Credit surges by Sh229b in spite of virus
Friday, June 18th, 2021 00:00 | 2 mins read
A World Bank report on development policy financing says the repeal of the interest rate cap in November 2019 helped lift private sector credit, which increased by Sh229 billion as of January 2021, despite the Covid-induced economic slowdown.
This is among a raft of reform efforts put in place by the World Bank to streamline Kenya’s economy amid Covid-19 pandemic under the fiscal pillar.
The Bretton Woods institution say that it’s efforts saw the country increase openness in tendering.
“From a situation where no details of tenders were published, currently over 50,000 tenders worth Sh135 billion have been published on a website (tenders.go.ke), with details of names of companies and their directors,” reads the report in part.
Value Added Tax
Further, it reveals that support to domestic revenue mobilisation including Value-Added Tax (VAT) on petroleum products helped shore up revenues by an estimated 0.3 per cent of the gross domestic product (GDP) before the onset of the pandemic.
According to the report, debt transparency has, and continues to improve amid support for the verification and publication of the external debt register.
“Kenya is among few countries to make public loan-level details of its external debts - a measure supported by the preparation of the proposed operation,” the report states.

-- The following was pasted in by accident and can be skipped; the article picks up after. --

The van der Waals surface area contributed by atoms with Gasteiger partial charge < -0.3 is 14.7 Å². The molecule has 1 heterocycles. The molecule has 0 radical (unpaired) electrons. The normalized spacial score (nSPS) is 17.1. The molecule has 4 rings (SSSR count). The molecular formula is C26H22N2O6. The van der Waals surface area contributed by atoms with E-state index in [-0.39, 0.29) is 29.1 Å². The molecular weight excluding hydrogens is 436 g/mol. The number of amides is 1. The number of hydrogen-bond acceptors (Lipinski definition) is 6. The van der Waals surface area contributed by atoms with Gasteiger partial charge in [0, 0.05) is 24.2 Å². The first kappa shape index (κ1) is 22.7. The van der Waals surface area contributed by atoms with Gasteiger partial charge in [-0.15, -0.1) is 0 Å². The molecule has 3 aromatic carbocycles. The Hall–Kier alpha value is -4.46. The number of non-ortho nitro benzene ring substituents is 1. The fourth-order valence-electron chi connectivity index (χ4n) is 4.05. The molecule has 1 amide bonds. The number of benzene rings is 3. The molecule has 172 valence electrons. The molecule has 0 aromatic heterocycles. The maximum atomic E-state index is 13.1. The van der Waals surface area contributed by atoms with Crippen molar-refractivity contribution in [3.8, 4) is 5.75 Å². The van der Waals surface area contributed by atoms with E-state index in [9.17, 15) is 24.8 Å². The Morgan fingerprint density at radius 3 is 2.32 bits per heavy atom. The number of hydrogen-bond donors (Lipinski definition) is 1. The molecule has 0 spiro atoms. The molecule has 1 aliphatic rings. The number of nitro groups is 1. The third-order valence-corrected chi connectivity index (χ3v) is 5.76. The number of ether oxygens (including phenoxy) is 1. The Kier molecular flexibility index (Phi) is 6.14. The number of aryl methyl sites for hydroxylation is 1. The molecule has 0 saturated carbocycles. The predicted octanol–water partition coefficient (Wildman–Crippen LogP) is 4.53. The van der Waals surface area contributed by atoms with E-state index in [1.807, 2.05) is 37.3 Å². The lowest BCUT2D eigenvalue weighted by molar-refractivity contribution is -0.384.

The Bretton Woods institution says in the report that the domestic debt market functioning was supported by a new electronic system which allows for some 80 per cent of retail and institutional investors to submit their bids in the primary debt market electronically.
Accordingly, the development policy financing (DPF) also supported a new regulatory regime for investment and Special Economic Zones (SEZs).
Over 2017-2019, the number of gazetted enterprises in Kenya’s SEZs increased by 6 to 137, with an attendant capital investment increase of Sh11.6 billion and the number of workers employed increasing by 10 per cent to 61,048.
The World Bank has approved $750 million in development policy financing to support policy reforms that will strengthen accountability in public procurement and promote efficient public investment spending in Kenya.